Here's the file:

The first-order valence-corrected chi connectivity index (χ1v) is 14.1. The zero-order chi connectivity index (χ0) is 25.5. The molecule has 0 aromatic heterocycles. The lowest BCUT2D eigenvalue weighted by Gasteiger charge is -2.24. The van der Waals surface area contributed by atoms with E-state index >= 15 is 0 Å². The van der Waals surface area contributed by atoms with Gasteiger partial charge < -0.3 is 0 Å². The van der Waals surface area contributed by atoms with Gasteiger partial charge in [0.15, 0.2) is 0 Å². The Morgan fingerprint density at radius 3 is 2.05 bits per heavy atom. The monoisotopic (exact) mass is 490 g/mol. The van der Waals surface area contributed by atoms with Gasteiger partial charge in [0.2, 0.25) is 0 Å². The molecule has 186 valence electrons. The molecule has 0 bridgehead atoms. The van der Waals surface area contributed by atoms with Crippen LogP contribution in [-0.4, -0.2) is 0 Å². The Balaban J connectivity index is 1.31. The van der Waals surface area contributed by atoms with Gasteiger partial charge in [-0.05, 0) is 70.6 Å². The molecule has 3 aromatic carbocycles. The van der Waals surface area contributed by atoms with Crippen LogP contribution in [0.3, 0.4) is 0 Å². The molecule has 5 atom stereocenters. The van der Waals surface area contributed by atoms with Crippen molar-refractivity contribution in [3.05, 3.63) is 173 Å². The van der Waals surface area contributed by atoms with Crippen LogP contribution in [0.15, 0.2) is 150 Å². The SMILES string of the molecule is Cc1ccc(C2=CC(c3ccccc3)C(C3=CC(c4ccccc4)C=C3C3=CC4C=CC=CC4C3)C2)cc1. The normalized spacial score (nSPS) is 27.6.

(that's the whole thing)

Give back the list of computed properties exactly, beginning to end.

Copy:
The first-order valence-corrected chi connectivity index (χ1v) is 14.1. The zero-order chi connectivity index (χ0) is 25.5. The molecule has 0 aromatic heterocycles. The lowest BCUT2D eigenvalue weighted by Gasteiger charge is -2.24. The van der Waals surface area contributed by atoms with E-state index >= 15 is 0 Å². The van der Waals surface area contributed by atoms with Gasteiger partial charge < -0.3 is 0 Å². The van der Waals surface area contributed by atoms with Gasteiger partial charge in [0.15, 0.2) is 0 Å². The Morgan fingerprint density at radius 3 is 2.05 bits per heavy atom. The monoisotopic (exact) mass is 490 g/mol. The van der Waals surface area contributed by atoms with Gasteiger partial charge in [0.2, 0.25) is 0 Å². The molecule has 186 valence electrons. The molecule has 0 bridgehead atoms. The van der Waals surface area contributed by atoms with Crippen LogP contribution in [-0.4, -0.2) is 0 Å². The Balaban J connectivity index is 1.31. The van der Waals surface area contributed by atoms with Gasteiger partial charge in [-0.05, 0) is 70.6 Å². The molecule has 3 aromatic carbocycles. The van der Waals surface area contributed by atoms with Crippen LogP contribution in [0.3, 0.4) is 0 Å². The molecule has 5 atom stereocenters. The van der Waals surface area contributed by atoms with Crippen molar-refractivity contribution in [3.05, 3.63) is 173 Å². The van der Waals surface area contributed by atoms with Crippen LogP contribution in [0.15, 0.2) is 150 Å². The SMILES string of the molecule is Cc1ccc(C2=CC(c3ccccc3)C(C3=CC(c4ccccc4)C=C3C3=CC4C=CC=CC4C3)C2)cc1. The normalized spacial score (nSPS) is 27.6.